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Bible Study: The Book of Nahum

The Book Of Nahum

The prophecy of Nahum, written by a Hebrew against the capital of a Gentile world power (Nineveh), is a denunciation of rampant militarism and tyranny, especially as it affects God’s people. Although God uses pagans to punish His people’s apostasy and sin, the tool itself is also liable to punishment.

As R. K. Harrison puts it:
“In this small prophecy of doom the author demonstrated in vigorous and memorable language that the God of the nation whom the Assyrians had despised was in fact the controller of all human destiny. To His justice even the greatest world power must submit in humility and shame.” Continue Reading Here

Bible Study: The Book Of Hosea – Part One

The Book Of Hosea, Part 1


“We have in the Book of Hosea one of the most arresting revelations of the real nature of sin, and one of the clearest interpretations of the strength of the Divine love. No one can read the story of Hosea without realizing the agony of his heart. Then, lift the human to the level of the Infinite, and know this, that sin wounds the heart of God.”         G. Campbell Morgan

While the Book of Hosea is not in narrative or story form, it does contain a story, although it is interwoven with the text. Briefly, the story is that Hosea married Gomer and she bore three children—Jezreel, Lo-ruhamah, and Lo-ammi. Gomer was unfaithful, and in spite of this, Hosea sought her in great love, and bought her back from slavery and degradation. Continue Reading Here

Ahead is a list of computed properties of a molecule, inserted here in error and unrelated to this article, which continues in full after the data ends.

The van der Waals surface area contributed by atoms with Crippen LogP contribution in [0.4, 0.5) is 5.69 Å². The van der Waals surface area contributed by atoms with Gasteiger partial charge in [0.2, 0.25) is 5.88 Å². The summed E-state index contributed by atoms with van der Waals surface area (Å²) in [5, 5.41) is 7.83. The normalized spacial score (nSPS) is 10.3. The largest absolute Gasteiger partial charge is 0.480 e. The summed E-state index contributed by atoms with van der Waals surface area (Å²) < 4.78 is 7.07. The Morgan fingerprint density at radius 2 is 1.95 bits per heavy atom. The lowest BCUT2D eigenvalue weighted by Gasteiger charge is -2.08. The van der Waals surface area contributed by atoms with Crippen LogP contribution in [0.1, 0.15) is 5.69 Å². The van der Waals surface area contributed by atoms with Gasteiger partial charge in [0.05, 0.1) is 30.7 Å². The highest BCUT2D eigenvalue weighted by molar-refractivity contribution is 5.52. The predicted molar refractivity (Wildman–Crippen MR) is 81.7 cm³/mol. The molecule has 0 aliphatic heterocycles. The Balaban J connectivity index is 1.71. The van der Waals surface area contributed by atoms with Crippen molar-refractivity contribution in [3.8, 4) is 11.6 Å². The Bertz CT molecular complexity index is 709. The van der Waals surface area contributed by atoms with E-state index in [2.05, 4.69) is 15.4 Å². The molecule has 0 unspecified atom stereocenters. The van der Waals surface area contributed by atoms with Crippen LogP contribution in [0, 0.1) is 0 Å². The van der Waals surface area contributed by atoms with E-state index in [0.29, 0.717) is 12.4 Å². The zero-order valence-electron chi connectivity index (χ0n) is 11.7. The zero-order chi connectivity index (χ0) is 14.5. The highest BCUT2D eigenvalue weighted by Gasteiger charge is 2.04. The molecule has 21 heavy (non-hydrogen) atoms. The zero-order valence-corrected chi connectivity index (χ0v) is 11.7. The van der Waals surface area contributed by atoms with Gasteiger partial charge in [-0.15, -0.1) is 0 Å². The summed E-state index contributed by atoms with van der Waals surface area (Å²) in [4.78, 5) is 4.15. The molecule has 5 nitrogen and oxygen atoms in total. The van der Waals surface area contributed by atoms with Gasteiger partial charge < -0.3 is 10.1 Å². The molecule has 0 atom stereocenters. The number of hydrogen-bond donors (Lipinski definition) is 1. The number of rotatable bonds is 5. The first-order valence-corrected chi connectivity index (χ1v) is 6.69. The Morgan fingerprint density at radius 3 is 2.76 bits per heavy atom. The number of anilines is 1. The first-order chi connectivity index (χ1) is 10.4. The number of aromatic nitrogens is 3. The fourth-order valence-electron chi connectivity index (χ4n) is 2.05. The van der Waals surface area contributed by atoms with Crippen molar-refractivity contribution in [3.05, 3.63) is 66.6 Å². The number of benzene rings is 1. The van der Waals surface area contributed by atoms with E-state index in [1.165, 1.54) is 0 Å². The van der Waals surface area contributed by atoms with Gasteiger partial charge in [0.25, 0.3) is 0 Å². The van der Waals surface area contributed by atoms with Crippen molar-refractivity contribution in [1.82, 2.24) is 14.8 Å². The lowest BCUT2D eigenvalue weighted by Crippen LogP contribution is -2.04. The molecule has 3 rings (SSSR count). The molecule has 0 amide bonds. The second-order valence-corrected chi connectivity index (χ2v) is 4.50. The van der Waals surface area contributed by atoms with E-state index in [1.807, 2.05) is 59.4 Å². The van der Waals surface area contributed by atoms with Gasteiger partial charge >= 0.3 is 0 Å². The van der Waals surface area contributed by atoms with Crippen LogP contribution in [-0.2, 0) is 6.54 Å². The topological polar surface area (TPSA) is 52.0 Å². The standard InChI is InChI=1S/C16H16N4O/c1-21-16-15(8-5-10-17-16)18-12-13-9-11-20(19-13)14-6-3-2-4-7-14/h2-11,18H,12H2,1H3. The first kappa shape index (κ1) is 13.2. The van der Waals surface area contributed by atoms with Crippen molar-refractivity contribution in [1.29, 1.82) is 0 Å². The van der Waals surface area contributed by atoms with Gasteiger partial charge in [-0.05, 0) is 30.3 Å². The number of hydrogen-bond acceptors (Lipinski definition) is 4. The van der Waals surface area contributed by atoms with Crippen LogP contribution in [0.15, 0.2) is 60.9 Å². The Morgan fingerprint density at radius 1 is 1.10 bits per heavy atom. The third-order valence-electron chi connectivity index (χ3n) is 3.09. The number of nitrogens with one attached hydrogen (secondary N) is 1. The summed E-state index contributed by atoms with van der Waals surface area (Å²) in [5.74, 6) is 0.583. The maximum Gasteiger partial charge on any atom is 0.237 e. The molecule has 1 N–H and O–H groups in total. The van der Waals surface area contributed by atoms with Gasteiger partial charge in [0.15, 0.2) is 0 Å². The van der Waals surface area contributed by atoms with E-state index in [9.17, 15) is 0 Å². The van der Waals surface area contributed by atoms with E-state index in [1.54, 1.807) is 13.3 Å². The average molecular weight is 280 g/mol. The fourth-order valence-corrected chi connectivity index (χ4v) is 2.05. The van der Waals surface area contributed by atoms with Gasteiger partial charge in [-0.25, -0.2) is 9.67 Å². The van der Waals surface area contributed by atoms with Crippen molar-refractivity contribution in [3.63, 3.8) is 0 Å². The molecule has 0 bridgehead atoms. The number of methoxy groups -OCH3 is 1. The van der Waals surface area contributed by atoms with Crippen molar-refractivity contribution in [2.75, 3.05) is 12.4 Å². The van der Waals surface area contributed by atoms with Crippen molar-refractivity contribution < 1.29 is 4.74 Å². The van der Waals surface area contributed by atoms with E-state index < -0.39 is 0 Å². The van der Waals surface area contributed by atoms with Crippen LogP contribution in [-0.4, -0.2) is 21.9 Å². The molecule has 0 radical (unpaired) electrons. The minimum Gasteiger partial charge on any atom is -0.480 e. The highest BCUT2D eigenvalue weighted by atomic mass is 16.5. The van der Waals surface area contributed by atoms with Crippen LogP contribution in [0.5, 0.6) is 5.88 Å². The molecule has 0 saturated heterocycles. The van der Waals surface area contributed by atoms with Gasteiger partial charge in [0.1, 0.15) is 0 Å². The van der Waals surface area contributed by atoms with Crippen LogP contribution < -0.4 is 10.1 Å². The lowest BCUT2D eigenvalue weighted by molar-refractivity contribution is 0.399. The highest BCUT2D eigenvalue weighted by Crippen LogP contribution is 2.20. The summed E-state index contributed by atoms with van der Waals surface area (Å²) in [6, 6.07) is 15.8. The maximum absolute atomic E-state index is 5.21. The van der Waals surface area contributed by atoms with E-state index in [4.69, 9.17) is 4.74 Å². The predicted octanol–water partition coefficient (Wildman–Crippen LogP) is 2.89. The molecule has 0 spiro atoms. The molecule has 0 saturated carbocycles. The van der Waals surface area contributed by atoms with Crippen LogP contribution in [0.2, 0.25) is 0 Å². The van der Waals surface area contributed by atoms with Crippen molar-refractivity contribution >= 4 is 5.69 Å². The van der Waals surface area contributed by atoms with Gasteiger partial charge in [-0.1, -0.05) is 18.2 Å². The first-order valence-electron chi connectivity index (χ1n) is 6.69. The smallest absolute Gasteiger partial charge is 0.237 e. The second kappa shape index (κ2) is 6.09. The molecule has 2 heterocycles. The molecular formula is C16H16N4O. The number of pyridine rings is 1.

Bible Study: The Book Of Amos

The Book of Amos

Lesson 1

“Unlike other prophets, Amos was not a man whose life was devoted to hearing and speaking the Word of the Lord. He was no product of the “schools of prophets,” nor a professional “seer.” He left his flock for a limited period, at the command of God, to deliver a specific message at Bethel. That done, he presumably returned to his sheep-tending at Tekoa.” ”
—Herbert F. Stevenson

The book of Amos is written in some of the finest OT Hebrew style. Amos was a sheep-breeder and tender of sycamore trees. Amos, whose name means burden, gives no family pedigree, hence we can assume he was not of noble or prominent stock, like Isaiah or Zephaniah. It has been common for preachers to paint Amos’s “country” background too strongly. The word used to describe his regular livelihood is not the usual Hebrew word for “shepherd” but is used elsewhere only of King Mesha, who had a successful sheep-breeding business (2 Kgs. 3:4). Although he belonged to the Kingdom of Judah, he was commissioned to go north to Samaria and prophesy against the Kingdom of Israel. Amos was a stern prophet of righteousness and uncompromising justice. Continue Reading Here